Lebanese? Give up their cars for bikes? Naaaahhh..

I’ve been thinking a lot about the environment recently..mainly because for the first time in my life, I’m aware of the car fumes I’m breathing in everyday (and the almost immediate resultant headaches), the horrific stench of Beirut river (the sewage that flows from Hazmieh to Quarantina), and the piles of garbage lying on the streets and floating in the sea..

Yes.. I am aware of the numerous  organizations like IndyAct, Save Beirut Heritage, and Public Design Intervention: Beirut, who are all lobbying for change, and who willingly volunteer their time, efforts, and resources to support sustainable and environmentally friendly initiatives in Beirut..

IndyAct Beirut

IndyAct Campaign photo credit: cache.dailylife.com

public transportation in Lebanon

Fast Forward - campaign for Public Transportation in Lebanon photo credit: Fast Forward Facebook page

Sustainable Lebanon

Campaign "Enjoy your green space" by Nadine Feghaly and Dima Boulad photo credit: Design Intervention Beirut Facebook page.

And YES while these are very worthy causes that I whole heartedly support..I think something important is being overlooked: the fact that many of the people who are contributing heavily to the pollution problem in Beirut 1. are not aware of how much harm they are causing the environment and 2.  even if they were, they don’t have the means to fix it.  (This is excluding industrial factory owners, land developers, and urban planners who really should know better, and make a mockery of the law by blatantly defying it.)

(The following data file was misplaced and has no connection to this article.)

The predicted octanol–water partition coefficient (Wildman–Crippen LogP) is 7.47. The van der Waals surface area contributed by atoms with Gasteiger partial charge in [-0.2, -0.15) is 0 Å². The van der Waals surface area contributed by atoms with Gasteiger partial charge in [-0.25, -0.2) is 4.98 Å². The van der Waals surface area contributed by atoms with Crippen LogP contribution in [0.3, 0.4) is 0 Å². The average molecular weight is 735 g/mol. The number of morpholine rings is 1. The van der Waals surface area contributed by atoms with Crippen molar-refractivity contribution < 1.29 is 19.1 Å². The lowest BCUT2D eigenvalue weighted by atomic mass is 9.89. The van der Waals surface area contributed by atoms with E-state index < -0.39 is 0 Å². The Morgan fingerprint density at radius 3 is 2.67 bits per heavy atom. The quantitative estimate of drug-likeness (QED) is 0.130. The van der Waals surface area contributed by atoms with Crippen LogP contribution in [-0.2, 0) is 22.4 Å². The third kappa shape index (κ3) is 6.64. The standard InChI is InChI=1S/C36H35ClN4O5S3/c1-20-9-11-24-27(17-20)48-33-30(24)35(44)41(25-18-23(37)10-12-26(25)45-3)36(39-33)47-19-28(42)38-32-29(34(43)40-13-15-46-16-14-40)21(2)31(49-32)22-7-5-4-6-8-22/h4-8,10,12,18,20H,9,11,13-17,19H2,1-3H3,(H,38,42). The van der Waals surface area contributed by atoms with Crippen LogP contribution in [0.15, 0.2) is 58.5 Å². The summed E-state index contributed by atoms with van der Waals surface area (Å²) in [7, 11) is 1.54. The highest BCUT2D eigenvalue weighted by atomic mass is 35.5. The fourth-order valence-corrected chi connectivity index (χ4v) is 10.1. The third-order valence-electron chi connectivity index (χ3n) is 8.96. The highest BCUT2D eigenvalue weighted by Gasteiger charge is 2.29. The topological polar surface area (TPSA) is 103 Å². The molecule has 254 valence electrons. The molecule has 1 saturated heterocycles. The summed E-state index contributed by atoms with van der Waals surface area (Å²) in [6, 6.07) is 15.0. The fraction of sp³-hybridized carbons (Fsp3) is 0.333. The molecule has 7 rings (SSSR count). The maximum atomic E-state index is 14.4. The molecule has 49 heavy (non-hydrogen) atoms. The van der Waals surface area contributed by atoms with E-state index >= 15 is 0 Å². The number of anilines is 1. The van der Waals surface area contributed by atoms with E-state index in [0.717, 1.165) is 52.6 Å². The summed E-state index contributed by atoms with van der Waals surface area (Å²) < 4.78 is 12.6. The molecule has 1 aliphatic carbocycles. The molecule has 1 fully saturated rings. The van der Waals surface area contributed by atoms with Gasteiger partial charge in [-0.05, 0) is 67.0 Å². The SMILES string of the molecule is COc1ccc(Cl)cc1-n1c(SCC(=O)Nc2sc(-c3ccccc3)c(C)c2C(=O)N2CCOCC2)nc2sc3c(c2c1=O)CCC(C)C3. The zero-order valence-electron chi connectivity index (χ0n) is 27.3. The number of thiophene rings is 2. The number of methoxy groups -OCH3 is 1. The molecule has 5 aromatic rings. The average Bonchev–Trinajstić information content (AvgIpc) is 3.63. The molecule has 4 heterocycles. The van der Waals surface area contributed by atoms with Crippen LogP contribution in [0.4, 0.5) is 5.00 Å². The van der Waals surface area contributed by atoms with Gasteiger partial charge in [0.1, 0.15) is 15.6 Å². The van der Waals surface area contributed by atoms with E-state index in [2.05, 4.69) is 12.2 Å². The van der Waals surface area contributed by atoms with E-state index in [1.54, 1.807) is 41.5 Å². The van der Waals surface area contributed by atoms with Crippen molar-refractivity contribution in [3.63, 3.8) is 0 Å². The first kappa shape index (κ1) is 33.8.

I think I became aware of this problem when I was complaining about everyone’s really bad brakes in Lebanon, and asking my friends how people could let their brakes get soo bad and soo noisy.. To which they would reply, “Really Danielle, these people can barely afford to pay for their gas, and you expect them to fix their brakes?!”

But,  for one second, let me reign this back in..and get back to the point..

Can I, or anyone for that matter, really expect the service driver, who I’m paying less than $1 to take me to and from work everyday to give a damn about the harm his 30 year old Mercedes Benz is causing the environment..when likely he has other, more immediate worries on his mind?  And what about the other 30,000 taxi drivers JUST LIKE HIM!

And let’s just say for one second.. that Lebanon does manages to institute a public transportation system..what will happen to these taxi drivers who depend on us for their very livelihood, what will they do?  And how difficult will it be to implement a public transportation system in a country who’s society is soo obsessed with defining themselves through material possessions, especially their cars??  I’m not saying that it will never happen, but realistically speaking, I don’t see it happening any time soon..

The situation requires a more immediate solution.

What is this “immediate” solution I so loftily speak of?  Well..in my humble opinion, in a case like this..we cannot expect the pollution problem in Beirut to resolve itself, nor can we depend on people, who have been living  in this destructive manner for the majority of their lives, to suddenly change their behavior to save something as intangible (to them) as “the environment!”….

Air pollution Beirut

Pollution in Beirut photocredit: bloggingbeirut.com